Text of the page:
Each state has laws affecting what happens to a body after death. For example, most states have unique rules about embalming, burial or cremation, scattering ashes, and how to get a death certificate. Here are some answers to common questions about post-death matters in Maryland.
In Maryland, a death must be registered with the vital statistics office within 72 hours. (Md. Code, Health-Gen. § 4-212.) Typically, the funeral home, mortuary, cremation organization, or other person in charge of the deceased person's remains will prepare and file the death certificate. If you need copies of a death certificate shortly after the death, the easiest way to get them is to ask the funeral home to order them for you at the time of the death.
If you're the executor of the estate (in charge of wrapping up the deceased person's affairs), you should ask for at least 10 certified copies. You'll need to submit a certified copy of the death certificate each time you claim property or benefits that belonged to the deceased person, including life insurance proceeds, Social Security benefits, payable on death accounts, veterans benefits, and many others.
If you need to order copies of a death certificate after some time has passed, go to the website of the Maryland Department of Health and Mental Hygiene. From there, you'll find options for ordering death certificates online or by mail.
You must provide a copy of your government issued photo ID or other acceptable identification at the time you order the certificate. The first certified copy of a Maryland death certificate costs $10; additional copies cost $12 each. Online orders are slightly more expensive.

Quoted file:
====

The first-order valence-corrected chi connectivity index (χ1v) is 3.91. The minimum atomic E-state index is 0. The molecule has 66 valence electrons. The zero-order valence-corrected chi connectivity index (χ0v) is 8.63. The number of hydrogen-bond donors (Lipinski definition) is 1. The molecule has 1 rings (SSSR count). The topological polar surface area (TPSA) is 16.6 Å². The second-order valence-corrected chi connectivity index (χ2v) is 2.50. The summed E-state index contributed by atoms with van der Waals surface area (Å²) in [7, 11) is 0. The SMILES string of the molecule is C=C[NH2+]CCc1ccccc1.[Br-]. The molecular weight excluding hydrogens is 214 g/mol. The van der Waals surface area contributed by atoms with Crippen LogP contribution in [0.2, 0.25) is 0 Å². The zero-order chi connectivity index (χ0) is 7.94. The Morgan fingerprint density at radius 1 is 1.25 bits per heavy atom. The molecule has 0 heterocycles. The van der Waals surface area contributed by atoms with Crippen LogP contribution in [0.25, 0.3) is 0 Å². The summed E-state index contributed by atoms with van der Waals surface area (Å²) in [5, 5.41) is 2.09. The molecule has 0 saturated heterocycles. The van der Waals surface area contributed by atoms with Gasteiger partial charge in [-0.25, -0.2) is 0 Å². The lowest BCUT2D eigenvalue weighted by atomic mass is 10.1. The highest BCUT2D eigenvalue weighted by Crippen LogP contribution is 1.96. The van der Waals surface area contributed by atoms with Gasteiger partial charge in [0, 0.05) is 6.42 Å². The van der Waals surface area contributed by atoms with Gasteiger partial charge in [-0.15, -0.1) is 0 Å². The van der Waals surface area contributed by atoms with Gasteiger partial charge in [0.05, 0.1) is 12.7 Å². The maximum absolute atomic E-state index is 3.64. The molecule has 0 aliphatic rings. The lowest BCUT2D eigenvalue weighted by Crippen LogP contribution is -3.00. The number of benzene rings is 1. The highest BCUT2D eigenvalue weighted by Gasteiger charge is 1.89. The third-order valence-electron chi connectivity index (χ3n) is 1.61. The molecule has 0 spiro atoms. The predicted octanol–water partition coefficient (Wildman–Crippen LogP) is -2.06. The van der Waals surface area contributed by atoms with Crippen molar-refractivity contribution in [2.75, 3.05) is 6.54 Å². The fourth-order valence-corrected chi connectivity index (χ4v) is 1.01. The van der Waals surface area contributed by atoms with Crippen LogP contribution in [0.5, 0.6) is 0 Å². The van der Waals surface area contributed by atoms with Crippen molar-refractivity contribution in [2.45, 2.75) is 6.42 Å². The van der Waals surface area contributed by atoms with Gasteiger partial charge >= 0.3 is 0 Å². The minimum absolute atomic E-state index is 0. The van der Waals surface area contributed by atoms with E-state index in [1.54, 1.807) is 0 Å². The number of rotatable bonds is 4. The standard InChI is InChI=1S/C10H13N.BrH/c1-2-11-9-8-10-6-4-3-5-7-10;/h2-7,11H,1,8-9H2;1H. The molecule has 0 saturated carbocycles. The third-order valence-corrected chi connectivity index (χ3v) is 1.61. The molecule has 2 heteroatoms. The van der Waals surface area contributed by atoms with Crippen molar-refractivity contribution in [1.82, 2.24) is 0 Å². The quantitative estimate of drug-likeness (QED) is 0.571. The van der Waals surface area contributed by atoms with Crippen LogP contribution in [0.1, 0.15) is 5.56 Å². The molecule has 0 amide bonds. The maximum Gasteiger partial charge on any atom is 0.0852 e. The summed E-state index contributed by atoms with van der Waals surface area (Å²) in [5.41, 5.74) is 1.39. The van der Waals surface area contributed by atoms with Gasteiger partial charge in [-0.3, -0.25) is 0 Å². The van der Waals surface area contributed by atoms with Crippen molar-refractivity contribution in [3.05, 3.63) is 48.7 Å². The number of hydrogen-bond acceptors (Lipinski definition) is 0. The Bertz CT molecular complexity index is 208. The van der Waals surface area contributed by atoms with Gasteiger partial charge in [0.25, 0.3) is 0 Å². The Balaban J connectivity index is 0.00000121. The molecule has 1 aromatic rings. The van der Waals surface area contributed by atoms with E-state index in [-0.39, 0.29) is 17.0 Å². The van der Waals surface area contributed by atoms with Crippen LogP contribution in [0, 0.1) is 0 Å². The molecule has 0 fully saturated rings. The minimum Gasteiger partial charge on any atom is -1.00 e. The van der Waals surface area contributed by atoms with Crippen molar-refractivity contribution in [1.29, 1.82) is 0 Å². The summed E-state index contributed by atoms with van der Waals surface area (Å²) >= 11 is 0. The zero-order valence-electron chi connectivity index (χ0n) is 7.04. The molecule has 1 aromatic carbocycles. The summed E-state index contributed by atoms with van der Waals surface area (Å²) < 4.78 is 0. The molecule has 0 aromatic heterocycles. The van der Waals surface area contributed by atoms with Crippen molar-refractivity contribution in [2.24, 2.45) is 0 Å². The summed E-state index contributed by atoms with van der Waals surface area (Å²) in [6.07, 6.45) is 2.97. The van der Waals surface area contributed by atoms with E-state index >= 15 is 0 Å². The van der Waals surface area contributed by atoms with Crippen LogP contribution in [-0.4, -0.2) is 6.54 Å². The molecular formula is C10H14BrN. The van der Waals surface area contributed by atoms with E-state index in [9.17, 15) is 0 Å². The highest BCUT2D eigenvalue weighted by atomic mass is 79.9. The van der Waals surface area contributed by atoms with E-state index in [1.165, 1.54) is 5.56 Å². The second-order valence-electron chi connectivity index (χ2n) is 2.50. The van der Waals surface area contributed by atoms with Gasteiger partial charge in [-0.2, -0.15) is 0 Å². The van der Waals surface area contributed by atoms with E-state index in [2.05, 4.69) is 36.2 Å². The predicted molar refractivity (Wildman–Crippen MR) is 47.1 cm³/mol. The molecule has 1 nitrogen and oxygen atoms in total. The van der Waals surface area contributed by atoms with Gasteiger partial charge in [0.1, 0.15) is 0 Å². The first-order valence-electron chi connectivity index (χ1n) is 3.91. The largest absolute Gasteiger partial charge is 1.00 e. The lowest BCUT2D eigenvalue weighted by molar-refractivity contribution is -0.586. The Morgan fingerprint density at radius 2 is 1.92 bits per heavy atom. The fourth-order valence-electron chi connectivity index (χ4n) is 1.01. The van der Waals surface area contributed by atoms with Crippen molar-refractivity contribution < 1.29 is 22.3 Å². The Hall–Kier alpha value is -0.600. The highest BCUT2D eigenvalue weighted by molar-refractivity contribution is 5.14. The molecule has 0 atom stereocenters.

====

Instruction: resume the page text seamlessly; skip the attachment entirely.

In Maryland, only people or agencies with a direct "tangible interest" may order a certified copy of a death certificate. This group includes:
For the full list of eligible people, see Code of Md. Regs. § 10.03.01.08.
The physician, physician assistant, or nurse practitioner who was in charge of the deceased person's care for the illness or condition that resulted in death completes the medical certification portion of the death certificate within 24 hours after receiving it. If the attending physician is unavailable or gives permission, the physician performing the autopsy can complete the medical certification.
The case must be referred to the medical examiner if the cause of death is unknown or was caused by:
Once the medical examiner takes charge of the body, the medical examiner is responsible for completing the death certificate. If the medical examiner can't determine the cause of death within 24 hours of taking charge of the body, the medical examiner marks that an investigation is pending. The medical examiner must update the cause of death information once it's available. (Md. Code, Health-Gen. § 4-212.)
Embalming is a process in which blood is drained from the body and replaced with fluids that delay disintegration. Though it is still a common procedure, embalming is rarely necessary; refrigeration serves the same purpose.
In Maryland, there are no laws or regulations requiring embalming.
A casket is often the single greatest expense incurred after a death. The average cost of a casket is more than $2,000, and the price can run into the $10,000-$20,000 range for more elaborate designs and expensive materials. Whether due to the cost or for other reasons, some people prefer to forgo a casket altogether.
Burial. Maryland law does not require a casket. However, you should check with the cemetery; it may have rules requiring a certain type of container.
Cremation. Maryland law states that a crematory can require a casket to be used before, during, or after cremation or ban a casket for the cremation process. (Maryland Code, Health-General, § 5-505.) Federal law requires a funeral home or crematory to inform you that you may use an alternative container, and to make such containers available to you. An alternative container may be made of unfinished wood, pressed wood, fiberboard, or cardboard.
No. Although funeral homes may sometimes be very pushy about getting you to buy caskets from them, federal law requires funeral homes to accept caskets that consumers have purchased from another source, such as an online retailer. (Learn more about your consumer rights under the FTC Funeral Rule.) You may also build your own casket, if you prefer.